Hurricane Damage Reports from the Florida Trail Association

By Alex Stigliano, Florida Trail Program Director for the Florida Trail Association

Adapted from the September and October 2017 e-Blaze

None of us will forget the storm that completely enveloped the State of Florida in September 2017. Our hearts go out to all of those still recovering from the devastating effects of Hurricane Irma.

The Florida National Scenic Trail received a thrashing. Many sections remain closed pending a full assessment by the land manager hosting those sections. After surveying the damage, we knew that our greatest need would be to clear the trail of fallen trees. Getting volunteers chainsaw certified and recertified became our primary goal and biggest challenge.

Unfortunately, between forest fires out West and here in Florida, there has been an increasingly high demand on U.S. Forest Service (USFS) personnel. This has drastically reduced the availability of chainsaw instructors. Even if instructors anticipated being available, the last-minute demands of their positions made planning a chainsaw trainings more that 6-8 weeks ahead of time impossible.

Fortunately, two changes in the Forest Service’s chainsaw policy last summer have made providing regular trainings to volunteers easier:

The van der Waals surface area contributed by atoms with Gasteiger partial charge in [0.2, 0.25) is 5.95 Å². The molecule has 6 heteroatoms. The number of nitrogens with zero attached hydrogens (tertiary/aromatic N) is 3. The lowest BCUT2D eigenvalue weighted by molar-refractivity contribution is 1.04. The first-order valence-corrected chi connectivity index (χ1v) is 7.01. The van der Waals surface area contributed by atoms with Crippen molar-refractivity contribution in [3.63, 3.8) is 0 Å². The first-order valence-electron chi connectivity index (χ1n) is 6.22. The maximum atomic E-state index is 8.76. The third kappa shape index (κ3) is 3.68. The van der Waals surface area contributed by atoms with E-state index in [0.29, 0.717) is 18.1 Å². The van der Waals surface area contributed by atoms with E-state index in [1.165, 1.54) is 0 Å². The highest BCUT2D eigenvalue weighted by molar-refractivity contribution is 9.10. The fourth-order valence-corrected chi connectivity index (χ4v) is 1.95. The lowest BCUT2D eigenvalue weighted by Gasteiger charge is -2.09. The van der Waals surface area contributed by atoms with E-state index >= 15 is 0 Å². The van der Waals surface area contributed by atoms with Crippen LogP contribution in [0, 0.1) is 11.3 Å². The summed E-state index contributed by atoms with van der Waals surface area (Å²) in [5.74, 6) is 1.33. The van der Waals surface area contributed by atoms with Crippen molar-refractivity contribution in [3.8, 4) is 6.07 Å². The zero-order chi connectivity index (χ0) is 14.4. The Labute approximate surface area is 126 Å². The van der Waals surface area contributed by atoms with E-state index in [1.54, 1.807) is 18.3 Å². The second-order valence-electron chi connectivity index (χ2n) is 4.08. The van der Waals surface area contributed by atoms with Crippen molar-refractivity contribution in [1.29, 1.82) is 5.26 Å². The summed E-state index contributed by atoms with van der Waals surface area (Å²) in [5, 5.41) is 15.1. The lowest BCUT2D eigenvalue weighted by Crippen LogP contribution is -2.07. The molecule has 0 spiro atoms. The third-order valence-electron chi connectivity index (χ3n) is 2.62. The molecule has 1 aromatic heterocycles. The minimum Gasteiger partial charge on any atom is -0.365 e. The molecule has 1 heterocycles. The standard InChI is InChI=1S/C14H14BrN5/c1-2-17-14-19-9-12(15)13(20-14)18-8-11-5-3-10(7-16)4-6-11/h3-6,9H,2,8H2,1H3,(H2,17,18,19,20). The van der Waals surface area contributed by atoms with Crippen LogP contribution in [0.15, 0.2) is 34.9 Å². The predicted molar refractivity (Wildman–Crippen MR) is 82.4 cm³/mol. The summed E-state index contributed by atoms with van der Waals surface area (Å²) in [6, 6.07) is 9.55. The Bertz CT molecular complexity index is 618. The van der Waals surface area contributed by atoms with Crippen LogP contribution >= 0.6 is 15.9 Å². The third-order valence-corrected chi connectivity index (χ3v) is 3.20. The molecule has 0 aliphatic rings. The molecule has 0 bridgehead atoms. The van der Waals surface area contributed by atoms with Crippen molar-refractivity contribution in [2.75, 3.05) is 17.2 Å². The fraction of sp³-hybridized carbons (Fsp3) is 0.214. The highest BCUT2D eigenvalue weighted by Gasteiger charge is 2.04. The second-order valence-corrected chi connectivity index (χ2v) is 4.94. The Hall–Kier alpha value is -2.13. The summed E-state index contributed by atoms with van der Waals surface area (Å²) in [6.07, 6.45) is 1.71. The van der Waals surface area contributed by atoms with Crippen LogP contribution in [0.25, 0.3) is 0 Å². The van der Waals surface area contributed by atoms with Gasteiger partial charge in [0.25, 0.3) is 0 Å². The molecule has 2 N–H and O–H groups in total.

1. The policy allows for nonprofit partners to become chainsaw training “cooperators,” which then authorizes their staff and volunteers who hold a current C Level Sawyer Card to train other volunteers. Last spring, we began the process of modifying our agreement with the USFS to designate the FTA as a chainsaw training cooperator. The paperwork was finalized this fall, and we anticipate being able to train our own volunteers within three years.
  2. The policy also designates private contractors across the nation that can be employed to deliver chainsaw trainings.

To meet the great need for certified volunteers after Hurricane Irma, we have invested over $6,000 to hire private contractors from Alabama and North Carolina to deliver trainings to 36 volunteers in the Panhandle, North, and South/Central Regions. If you would like to become a sawyer on the Florida Trail, talk to your local chapter’s Trail Coordinator. We rely on these Trail Coordinators to identify active trail maintainers to attend these valuable trainings.

Finally, a thank you. Irma had barely passed on to Georgia when our team began receiving reports on the condition of the trail from around the State. You folks are the eyes and hands of our organization along the length of the Florida Trail. This public resource would not remain accessible without your dedication.

Unless otherwise indicated, all material in Pathways Across America is public domain. All views expressed herein are perspectives of individuals working on behalf of the National Trails System and do not necessarily represent the viewpoint of the Federal agencies.